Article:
Planning Your Course
“The syllabus is your script” (Volk, 2011, p. 123). Students will know exactly what to expect to learn and do on any day of the semester. To build a thoughtful syllabus, you need to consider knowledge and skills:
- Knowledge: choose topics of the discipline that provide foundational ideas and incorporate new thinking
- Skills or activities: “integrate critical thinking, coherent writing, and informed, coherent discussion” (Volk, 2011, p. 123). “Practical skills can be learned individually or in groups, through student presentations or short-acting assignments” (p. 124).
Effectively Using Site Visits
Some Preliminary Questions for Faculty:
When in the arc of the semester will the site visit take place: beginning, middle, or end?
Will that timeline benefit the overall objectives of the visit?
Will the site visit introduce a concept? Help frame a project? Provide a capstone?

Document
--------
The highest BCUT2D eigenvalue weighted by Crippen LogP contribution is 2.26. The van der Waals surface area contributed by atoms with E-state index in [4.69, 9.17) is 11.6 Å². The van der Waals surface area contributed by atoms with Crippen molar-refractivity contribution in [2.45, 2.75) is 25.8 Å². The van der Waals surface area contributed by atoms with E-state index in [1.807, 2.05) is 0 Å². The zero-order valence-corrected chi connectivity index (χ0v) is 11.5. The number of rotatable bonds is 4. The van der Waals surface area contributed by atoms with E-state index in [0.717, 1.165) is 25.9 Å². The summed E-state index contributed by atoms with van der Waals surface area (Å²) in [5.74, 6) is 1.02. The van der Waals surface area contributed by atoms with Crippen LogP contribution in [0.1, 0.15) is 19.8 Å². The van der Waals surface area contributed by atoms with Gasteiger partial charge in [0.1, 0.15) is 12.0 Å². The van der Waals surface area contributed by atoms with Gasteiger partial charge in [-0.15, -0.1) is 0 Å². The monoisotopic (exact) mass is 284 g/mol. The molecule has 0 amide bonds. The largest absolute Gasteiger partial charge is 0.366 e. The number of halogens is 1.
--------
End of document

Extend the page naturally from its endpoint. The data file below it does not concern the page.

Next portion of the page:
Does the visit teach a specific lesson, or open up a field for student research?
What kind of guidance do my students need?
Before the class begins, check the following physical dimensions of your room (Reed, 2002, p. 28):
- Heating and air conditioning controls – where they are, how to operate them, who to contact for help
- Lighting controls – where they are and whether lighting can be dimmed closest to the area where you will be doing projections or displaying videos
- Secure storage area for equipment or papers to limit access by others
- Location of the restrooms
- Availability of tools or equipment you need – are they in the classroom or will you have to find them, reserve them, and transport them? Are plugs accessible? Identify safety hazards and the location and status of safety equipment (for science courses,
for example, eye wash fountains, showers, fire extinguishers, chemical spill kits, etc.)
- Visibility – are there obstructions that will block students’ view of you or any presentation? If so, how can you work around the obstruction?
- How is the room arranged?